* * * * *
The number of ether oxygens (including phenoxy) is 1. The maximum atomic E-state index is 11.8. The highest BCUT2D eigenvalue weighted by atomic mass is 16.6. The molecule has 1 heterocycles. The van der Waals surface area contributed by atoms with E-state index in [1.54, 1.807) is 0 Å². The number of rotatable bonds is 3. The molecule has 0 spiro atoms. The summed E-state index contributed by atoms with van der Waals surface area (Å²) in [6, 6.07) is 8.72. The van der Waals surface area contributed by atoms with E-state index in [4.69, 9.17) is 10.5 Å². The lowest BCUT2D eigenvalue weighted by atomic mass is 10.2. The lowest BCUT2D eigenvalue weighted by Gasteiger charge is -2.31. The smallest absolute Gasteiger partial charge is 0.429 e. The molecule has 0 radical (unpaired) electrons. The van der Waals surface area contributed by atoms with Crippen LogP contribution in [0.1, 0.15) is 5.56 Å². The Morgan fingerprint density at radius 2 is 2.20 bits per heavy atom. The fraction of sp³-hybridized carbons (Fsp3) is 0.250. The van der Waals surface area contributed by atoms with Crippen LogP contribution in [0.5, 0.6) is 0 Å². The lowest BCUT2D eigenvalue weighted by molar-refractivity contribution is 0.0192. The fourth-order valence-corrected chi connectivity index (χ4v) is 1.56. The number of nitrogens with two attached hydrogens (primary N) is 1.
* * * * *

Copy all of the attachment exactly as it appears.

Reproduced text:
The number of ether oxygens (including phenoxy) is 1. The maximum atomic E-state index is 11.8. The highest BCUT2D eigenvalue weighted by atomic mass is 16.6. The molecule has 1 heterocycles. The van der Waals surface area contributed by atoms with E-state index in [1.54, 1.807) is 0 Å². The number of rotatable bonds is 3. The molecule has 0 spiro atoms. The summed E-state index contributed by atoms with van der Waals surface area (Å²) in [6, 6.07) is 8.72. The van der Waals surface area contributed by atoms with E-state index in [4.69, 9.17) is 10.5 Å². The lowest BCUT2D eigenvalue weighted by atomic mass is 10.2. The lowest BCUT2D eigenvalue weighted by Gasteiger charge is -2.31. The smallest absolute Gasteiger partial charge is 0.429 e. The molecule has 0 radical (unpaired) electrons. The van der Waals surface area contributed by atoms with Crippen LogP contribution in [0.1, 0.15) is 5.56 Å². The Morgan fingerprint density at radius 2 is 2.20 bits per heavy atom. The fraction of sp³-hybridized carbons (Fsp3) is 0.250. The van der Waals surface area contributed by atoms with Crippen LogP contribution in [0.5, 0.6) is 0 Å². The lowest BCUT2D eigenvalue weighted by molar-refractivity contribution is 0.0192. The fourth-order valence-corrected chi connectivity index (χ4v) is 1.56. The number of nitrogens with two attached hydrogens (primary N) is 1.